The Government has announced its intention to scrap Section 21 notices for eviction in an effort to offer tenants more long-term security.
At the moment, Section 21 notices enable landlords to evict tenants without a reason at the end of their fixed-term tenancy. However, under the government’s new plans, landlords would be required to provide ‘concrete, evidenced reason already specified in law’ in order to bring tenancies to an end. In order to support this, the government also announced plans to make reforms for Section 8, with a consultation launching shortly.
I can’t say I’m surprised by this move, as the government has come under increasing pressure to make this move for some time. However, I will be surprised, and somewhat concerned, if they do completely abolish Section 21 rather than diluting it, which I had presumed they would do.
Either way, this is going to be game-changing for the PRS. By removing the ability to evict with Section, I predict:-
- Any prospective landlords will think twice about embarking on the world of buy-to-let, therefore limiting future supply growth, certainly in the short-term
- Some existing landlords, particularly those accidental landlords who may have previously been victim to difficult tenants, will exit the market, thus compounding the housing shortage crisis
- We may see a surge in landlords serving section 21’s in the near future if they are not confident about their current tenants.
As I have said for many years, the vast majority of landlords only evict tenants as a last resort. No landlord wants to go through the hassle or expense of having to evict a tenant, but sometimes needs must, which is why the term ‘no-fault’ is moot and infuriates me.
By the government’s own admission, 90% of tenancies are ended by the tenant. Of those the tenancies ended by the landlord, we know that the majority are ended because of rent arrears, as in 56% of cases surveyed by Landlord Action.
The reason many landlords use Section 21 to gain possession rather than Section 8, is because it is typically quicker. Landlords have little faith in the current court system and few anticipate being able to pursue rent arrears without a lengthy process, so most take the decision to forfeit recovering lost rent and just to get their property back as soon as possible so they can re-let. Section 8 also comes with the added risk that tenants can counter-claim, therefore delaying the process further.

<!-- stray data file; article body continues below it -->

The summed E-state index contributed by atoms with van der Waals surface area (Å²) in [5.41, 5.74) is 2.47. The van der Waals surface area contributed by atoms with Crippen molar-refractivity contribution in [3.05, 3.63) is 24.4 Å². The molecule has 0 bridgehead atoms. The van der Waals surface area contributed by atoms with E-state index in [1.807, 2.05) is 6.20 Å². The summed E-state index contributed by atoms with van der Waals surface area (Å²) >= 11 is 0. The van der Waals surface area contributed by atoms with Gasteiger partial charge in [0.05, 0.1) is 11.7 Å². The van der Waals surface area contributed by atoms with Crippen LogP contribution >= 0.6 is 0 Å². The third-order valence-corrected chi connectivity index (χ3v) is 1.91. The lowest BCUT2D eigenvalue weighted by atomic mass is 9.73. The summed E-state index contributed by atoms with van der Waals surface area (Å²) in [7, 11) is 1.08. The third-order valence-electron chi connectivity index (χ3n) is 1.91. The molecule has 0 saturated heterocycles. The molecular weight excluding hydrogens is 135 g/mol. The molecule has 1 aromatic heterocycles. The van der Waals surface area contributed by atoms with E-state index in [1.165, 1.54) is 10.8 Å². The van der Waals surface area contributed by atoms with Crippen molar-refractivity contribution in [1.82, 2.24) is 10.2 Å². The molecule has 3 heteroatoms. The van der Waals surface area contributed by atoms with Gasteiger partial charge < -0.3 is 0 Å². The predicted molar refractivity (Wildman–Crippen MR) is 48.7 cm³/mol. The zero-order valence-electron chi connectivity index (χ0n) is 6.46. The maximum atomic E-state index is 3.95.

The government has said Court processes will be expedited so landlords are able to swiftly and smoothly regain their property in the rare event of tenants falling into rent arrears. However, in truth, no-one really knows how ‘rare’ rent arrears cases are because most landlords are writing them off via use of Section 21.
In my view, if Section 8 is going to have to be relied on more heavily, it must be “fit for purpose” and any changes and their application need to be carefully considered. Clearly, if a landlord is going to need strong grounds for possession, there are going to be a lot more court hearings. So, my question is ‘are there going to be a lot more judges to handle this increased workload?’. On a positive note, it will give much greater accuracy as to why tenants are evicted and may help pave the way for future reforms to support both landlords and tenants.
I do fully understand the argument that unscrupulous landlords should not be able to kick good tenants out without reason and that families to have greater security and be able to put down roots. However, I also feel strongly that the proposal needs careful considered before removing the use of Section 21 altogether.